3.3. Effect of contact time and initial Cr(VI) concentration The effect of adsorption time on Cr(VI) removal at various concentrations of Cr(VI) is shown in Fig. 4. As above, the AMH dose was 2 g/L. The amount of adsorbed Cr(VI) increased with contact time for any initial Cr(VI) concentration and attained equilibrium within 90 min, showing that the adsorption occurred quickly. But the time required to reach equilibrium on AMH clearly depends on the initial chromium concentration. The equilibrium times were 30, 50, 60 and 90 min, respectively, for initial Cr(VI) concentrations of 20, 50, 100 and 200 mg/L. In order to ensure complete adsorption equilibrium, 150 min was chosen as the contact time in each batch equilibrium adsorption experiment. The reason AMH rapidly adsorbs Cr(VI) might be that the AMH colloidal nanoparticles have a small average particle diameter and little internal diffusion resistance. Kinetic modeling not only allows estimation of adsorption rates but also leads to suitable rate expressions characteristic of possible reaction mechanisms. In this respect, several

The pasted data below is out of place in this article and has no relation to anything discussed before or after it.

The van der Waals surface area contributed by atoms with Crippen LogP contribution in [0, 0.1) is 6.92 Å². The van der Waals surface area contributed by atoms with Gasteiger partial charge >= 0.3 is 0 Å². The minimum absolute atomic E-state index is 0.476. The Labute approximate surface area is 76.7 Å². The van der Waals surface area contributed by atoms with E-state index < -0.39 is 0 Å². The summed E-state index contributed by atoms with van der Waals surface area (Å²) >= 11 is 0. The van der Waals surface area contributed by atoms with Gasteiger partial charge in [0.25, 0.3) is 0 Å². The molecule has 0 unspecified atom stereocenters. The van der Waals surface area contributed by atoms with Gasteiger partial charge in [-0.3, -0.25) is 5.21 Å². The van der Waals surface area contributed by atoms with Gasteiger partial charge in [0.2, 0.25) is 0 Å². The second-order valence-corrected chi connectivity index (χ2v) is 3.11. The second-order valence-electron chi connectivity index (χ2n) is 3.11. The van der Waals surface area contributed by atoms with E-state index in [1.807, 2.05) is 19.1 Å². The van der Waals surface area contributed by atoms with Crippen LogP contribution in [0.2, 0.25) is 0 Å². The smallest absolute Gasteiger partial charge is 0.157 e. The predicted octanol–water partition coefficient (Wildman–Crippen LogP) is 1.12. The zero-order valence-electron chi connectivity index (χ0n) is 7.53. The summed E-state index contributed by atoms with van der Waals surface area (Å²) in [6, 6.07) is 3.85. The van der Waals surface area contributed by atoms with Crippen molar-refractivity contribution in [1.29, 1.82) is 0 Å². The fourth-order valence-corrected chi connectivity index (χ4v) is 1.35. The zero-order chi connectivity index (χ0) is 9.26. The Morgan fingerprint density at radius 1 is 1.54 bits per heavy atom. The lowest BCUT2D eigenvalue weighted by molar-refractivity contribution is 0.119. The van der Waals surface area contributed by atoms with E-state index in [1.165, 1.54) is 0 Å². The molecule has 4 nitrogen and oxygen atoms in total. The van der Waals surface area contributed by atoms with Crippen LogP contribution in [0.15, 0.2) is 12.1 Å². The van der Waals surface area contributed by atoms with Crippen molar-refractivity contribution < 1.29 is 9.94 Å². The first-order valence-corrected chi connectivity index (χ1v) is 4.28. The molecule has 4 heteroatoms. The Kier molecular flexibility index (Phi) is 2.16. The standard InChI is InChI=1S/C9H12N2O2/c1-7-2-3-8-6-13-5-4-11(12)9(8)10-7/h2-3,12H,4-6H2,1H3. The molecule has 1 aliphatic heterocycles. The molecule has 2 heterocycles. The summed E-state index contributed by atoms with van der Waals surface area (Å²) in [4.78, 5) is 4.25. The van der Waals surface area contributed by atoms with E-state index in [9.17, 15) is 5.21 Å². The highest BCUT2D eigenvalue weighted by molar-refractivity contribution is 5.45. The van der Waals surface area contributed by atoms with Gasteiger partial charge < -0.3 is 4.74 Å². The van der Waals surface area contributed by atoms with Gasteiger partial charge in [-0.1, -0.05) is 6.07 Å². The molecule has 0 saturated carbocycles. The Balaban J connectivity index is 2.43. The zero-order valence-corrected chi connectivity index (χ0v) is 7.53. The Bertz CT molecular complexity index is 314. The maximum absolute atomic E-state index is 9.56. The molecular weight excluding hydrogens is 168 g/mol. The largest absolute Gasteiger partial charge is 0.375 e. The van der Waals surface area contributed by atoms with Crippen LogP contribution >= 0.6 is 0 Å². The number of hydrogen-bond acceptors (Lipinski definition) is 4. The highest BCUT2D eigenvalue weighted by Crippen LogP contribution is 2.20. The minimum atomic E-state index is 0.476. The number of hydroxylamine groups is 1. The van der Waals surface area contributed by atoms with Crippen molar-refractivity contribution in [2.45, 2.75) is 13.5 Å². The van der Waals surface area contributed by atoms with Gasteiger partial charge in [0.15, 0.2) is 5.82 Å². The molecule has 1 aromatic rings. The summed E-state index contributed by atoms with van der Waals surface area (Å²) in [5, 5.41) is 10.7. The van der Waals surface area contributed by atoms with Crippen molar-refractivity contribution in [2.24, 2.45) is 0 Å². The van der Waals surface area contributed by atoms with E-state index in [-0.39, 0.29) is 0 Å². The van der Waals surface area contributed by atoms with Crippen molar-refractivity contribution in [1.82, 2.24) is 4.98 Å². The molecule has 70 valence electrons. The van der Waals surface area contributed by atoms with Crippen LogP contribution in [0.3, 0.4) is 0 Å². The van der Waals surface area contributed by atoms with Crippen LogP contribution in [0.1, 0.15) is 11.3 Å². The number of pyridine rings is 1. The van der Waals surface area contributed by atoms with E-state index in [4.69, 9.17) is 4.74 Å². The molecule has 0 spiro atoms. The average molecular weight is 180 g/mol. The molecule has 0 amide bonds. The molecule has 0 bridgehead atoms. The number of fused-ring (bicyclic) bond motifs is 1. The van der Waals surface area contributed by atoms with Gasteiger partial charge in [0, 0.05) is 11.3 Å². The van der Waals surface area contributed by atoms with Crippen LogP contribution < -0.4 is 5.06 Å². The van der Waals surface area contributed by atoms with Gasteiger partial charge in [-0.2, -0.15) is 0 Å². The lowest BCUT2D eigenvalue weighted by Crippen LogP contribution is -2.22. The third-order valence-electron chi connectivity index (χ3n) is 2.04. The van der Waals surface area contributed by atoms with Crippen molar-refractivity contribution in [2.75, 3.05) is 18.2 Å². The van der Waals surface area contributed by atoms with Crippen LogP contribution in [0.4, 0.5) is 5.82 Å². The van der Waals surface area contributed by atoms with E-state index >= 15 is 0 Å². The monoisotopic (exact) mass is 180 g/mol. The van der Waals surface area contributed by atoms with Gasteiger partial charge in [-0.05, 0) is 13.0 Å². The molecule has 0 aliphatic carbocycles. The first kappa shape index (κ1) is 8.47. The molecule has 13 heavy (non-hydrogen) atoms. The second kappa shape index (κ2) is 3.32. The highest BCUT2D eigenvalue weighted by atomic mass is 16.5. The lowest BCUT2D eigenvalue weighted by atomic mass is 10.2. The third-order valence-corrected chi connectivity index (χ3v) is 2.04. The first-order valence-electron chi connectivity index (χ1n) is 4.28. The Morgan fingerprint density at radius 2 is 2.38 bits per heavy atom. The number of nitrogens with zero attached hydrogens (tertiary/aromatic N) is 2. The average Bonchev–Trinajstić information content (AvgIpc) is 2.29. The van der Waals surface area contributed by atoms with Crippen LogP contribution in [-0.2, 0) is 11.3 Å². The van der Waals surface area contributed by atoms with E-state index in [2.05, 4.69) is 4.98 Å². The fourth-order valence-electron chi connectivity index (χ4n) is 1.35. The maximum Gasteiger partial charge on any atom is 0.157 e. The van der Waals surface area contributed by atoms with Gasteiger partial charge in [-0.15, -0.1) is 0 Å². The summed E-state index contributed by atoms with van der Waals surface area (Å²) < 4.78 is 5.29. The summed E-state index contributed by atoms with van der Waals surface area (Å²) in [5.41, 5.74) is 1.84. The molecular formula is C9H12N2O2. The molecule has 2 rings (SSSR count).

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Amount adsorbed (mg/g)
20 mg/L 50 mg/L 100 mg/L 200 mg/L
80 60 40 20
100 80 60 40 303K 313K 293K
Fig. 5 – Adsorption isotherms of Cr(VI) onto AMH (AMH dosage 2.0 g/L, initial pH 4.0).
3.4. Adsorption isotherm and thermodynamic evaluation
kinetic models including the pseudo-first-order equation (Eq. (10)) (Lagergren, 1898; McKay, 1984), pseudo-second-order equation (Eq. (11)) (McKay, 1984; Ho and McKay, 2000) and intraparticle diffusion model (Eq. (12)) (Weber and Morris, 1963) were tested. ln qe qt ¼ ln qe k1 t
t=qt ¼ 1=k2 q2e þ t=qe
qt ¼ ki t
Equilibrum concentration (mg/L)
Fig. 4 – Effect of contact time on the uptake of Cr(VI) by AMH at different initial concentrations (T [ 30 8C, AMH dosage 2.0 g/L, initial pH 4.0).
The adsorption isotherms of Cr(VI) onto AMH at different temperatures are illustrated in Fig. 5. The batch experimental data were analyzed by the Langmuir and Freundlich isotherm models, using a least squares method based on an optimization algorithm. The models are represented mathematically as follows: q ¼ qm KL Ce =ð1 þ KL Ce Þ
q ¼ KF Ce1=n
where qe and qt are the adsorption capacity of the adsorbate (mg/g) at equilibrium and at time t (min); k1 and k2 are the pseudo-first-order and pseudo-second-order rate constants, ki is the intraparticle diffusion rate constant and C is the intercept. The calculated kinetic parameters for Cr(VI) adsorbed by AMH are listed in Table 2. Of the three kinetic equations tested, the pseudo-second-order model is the most suitable in describing the adsorption kinetics of Cr(VI) on AMH, based on the correlation coefficient (R2). It can also be seen from Table 2 that as the initial Cr(VI) concentration increased the pseudosecond-order rate constant k2 decreased. These results are consistent with a previous study of Cr(VI) adsorption by calcined Mg–Al–CO3 hydrotalcite (Lazaridis and Asouhidou, 2003).